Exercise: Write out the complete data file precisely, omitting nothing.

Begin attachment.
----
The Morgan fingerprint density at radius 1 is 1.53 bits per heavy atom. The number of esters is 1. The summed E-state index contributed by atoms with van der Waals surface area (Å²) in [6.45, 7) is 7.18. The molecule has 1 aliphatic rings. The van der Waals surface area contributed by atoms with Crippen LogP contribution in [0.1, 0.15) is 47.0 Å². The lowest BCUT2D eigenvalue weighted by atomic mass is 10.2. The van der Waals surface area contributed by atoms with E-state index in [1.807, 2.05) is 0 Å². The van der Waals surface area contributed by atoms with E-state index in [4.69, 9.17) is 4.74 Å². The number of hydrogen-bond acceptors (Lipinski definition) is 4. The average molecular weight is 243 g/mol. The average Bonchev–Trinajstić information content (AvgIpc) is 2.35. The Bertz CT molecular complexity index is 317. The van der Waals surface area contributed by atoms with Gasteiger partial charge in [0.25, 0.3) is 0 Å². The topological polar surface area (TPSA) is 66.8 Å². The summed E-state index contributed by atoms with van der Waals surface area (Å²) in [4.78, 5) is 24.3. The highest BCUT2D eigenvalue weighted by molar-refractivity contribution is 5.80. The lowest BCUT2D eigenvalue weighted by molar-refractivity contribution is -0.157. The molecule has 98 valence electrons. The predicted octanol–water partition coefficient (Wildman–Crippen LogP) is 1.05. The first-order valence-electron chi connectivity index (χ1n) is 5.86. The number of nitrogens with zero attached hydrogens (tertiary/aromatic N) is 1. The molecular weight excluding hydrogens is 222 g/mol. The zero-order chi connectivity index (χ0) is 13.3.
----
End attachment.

The Morgan fingerprint density at radius 1 is 1.53 bits per heavy atom. The number of esters is 1. The summed E-state index contributed by atoms with van der Waals surface area (Å²) in [6.45, 7) is 7.18. The molecule has 1 aliphatic rings. The van der Waals surface area contributed by atoms with Crippen LogP contribution in [0.1, 0.15) is 47.0 Å². The lowest BCUT2D eigenvalue weighted by atomic mass is 10.2. The van der Waals surface area contributed by atoms with E-state index in [1.807, 2.05) is 0 Å². The van der Waals surface area contributed by atoms with E-state index in [4.69, 9.17) is 4.74 Å². The number of hydrogen-bond acceptors (Lipinski definition) is 4. The average molecular weight is 243 g/mol. The average Bonchev–Trinajstić information content (AvgIpc) is 2.35. The Bertz CT molecular complexity index is 317. The van der Waals surface area contributed by atoms with Gasteiger partial charge in [0.25, 0.3) is 0 Å². The topological polar surface area (TPSA) is 66.8 Å². The summed E-state index contributed by atoms with van der Waals surface area (Å²) in [4.78, 5) is 24.3. The highest BCUT2D eigenvalue weighted by molar-refractivity contribution is 5.80. The lowest BCUT2D eigenvalue weighted by molar-refractivity contribution is -0.157. The molecule has 98 valence electrons. The predicted octanol–water partition coefficient (Wildman–Crippen LogP) is 1.05. The first-order valence-electron chi connectivity index (χ1n) is 5.86. The number of nitrogens with zero attached hydrogens (tertiary/aromatic N) is 1. The molecular weight excluding hydrogens is 222 g/mol. The zero-order chi connectivity index (χ0) is 13.3.